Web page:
Lamenting the need for schoolyard active shooter drills

I vividly remember diving under my desk during earthquake drills as a kid. This was in the Bay Area during the 1980s, so the duck-and-cover maneuvers also carried Cold War implications.

Until 1989—when I experienced the big one, the Loma Prieta quake—tremors didn’t frighten me. They generally were small and just part of life in that part of the Golden State. But the specter of nuclear fallout spooked me.

Nowadays, though, kids are dealing with much more than the threat of earthquakes and nukes. Fear of an armed psychopath slipping onto school grounds isn’t unfounded. In addition to emergency preparedness drills related to natural disasters, kids go through so-called “active-shooter” exercises. Here in Chico, they’re referred to as “code red” drills, and the Chico Unified School District has been conducting them for many years.

It’s still hard to fathom that our children—in some cases 5-year-olds—practice lockdown procedures. I’m sure it’s anxiety-inducing for many of the kids, teachers and other school employees.

For me, the deaths of 13 innocent people at Columbine High School in Littleton, Colo.—a lovely Denver suburb where I spent a year of my life—drove home the horrors of school shootings.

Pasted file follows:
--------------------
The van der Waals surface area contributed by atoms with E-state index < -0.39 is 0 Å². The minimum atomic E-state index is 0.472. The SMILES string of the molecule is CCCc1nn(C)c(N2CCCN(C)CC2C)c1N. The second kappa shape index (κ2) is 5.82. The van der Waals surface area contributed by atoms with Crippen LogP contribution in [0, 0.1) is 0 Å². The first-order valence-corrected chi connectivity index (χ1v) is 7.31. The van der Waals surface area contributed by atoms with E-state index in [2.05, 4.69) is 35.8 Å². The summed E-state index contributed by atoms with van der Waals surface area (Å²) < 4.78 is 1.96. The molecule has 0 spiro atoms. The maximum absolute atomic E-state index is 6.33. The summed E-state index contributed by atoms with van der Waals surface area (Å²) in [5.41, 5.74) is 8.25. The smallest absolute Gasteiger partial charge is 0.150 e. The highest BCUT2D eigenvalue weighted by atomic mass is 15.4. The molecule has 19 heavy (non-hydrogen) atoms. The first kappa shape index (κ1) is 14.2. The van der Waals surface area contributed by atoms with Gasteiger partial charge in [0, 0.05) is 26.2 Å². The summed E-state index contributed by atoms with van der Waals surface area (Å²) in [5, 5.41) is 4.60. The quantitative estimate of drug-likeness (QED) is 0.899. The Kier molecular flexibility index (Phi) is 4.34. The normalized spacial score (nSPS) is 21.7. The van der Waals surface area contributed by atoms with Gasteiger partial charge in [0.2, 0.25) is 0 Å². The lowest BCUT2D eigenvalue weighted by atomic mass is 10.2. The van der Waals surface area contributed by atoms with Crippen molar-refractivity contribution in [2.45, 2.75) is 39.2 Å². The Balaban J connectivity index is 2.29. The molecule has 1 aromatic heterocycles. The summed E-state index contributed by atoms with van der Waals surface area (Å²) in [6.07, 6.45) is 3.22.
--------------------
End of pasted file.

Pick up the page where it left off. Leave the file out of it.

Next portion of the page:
For my generation, what’s become known simply as “Columbine” was unlike anything we’d seen. In reality, the history of mass shootings at schools dates back much further. Thirty-three years earlier, for example, a gunman killed 17 people on the University of Texas at Austin campus. I’d read about that violent incident—aka the Texas Tower shooting—long before what happened in Littleton. But I never expected something similarly gruesome to happen in my lifetime.

Sadly, two decades after Columbine, school shootings seem like a regular occurrence. Statistics show that the average death toll associated with them has spiked dramatically. A study published last year in the Journal of Child and Family Studies underscores the gravity of the epidemic: “More people have died or been injured in mass school shootings in the U.S. in the past 18 years than in the entire 20th century.”

Recall how 32 died at Virginia Tech in 2007; 27 perished at Sandy Hook Elementary School in Newtown, Conn., in 2012; and 16 were killed at Marjory Stoneman Douglas High School in Parkland, Fla., last year.

Closer to home just a few years ago, a 6-year-old boy was shot at Rancho Tehama Elementary School during a rampage by a crazed man in that town that left five people (not including the gunman) dead. Eighteen others were injured.

I recently showed one of my colleagues a video of a bulletproof, in-classroom shelter—a hut-like structure designed to hold up to 32 kids and a couple of adults. This is America in 2019, I thought to myself.

This week, for his first CN&R news story, staff writer Andre Byik reports on a recent incident involving Chico Junior High students that was frightening for kids and parents alike. There was no gun, nor do police believe students were in real danger. However, considering the aforementioned backdrop, the sad fact is that students, teachers, parents and school administrators cannot be too careful.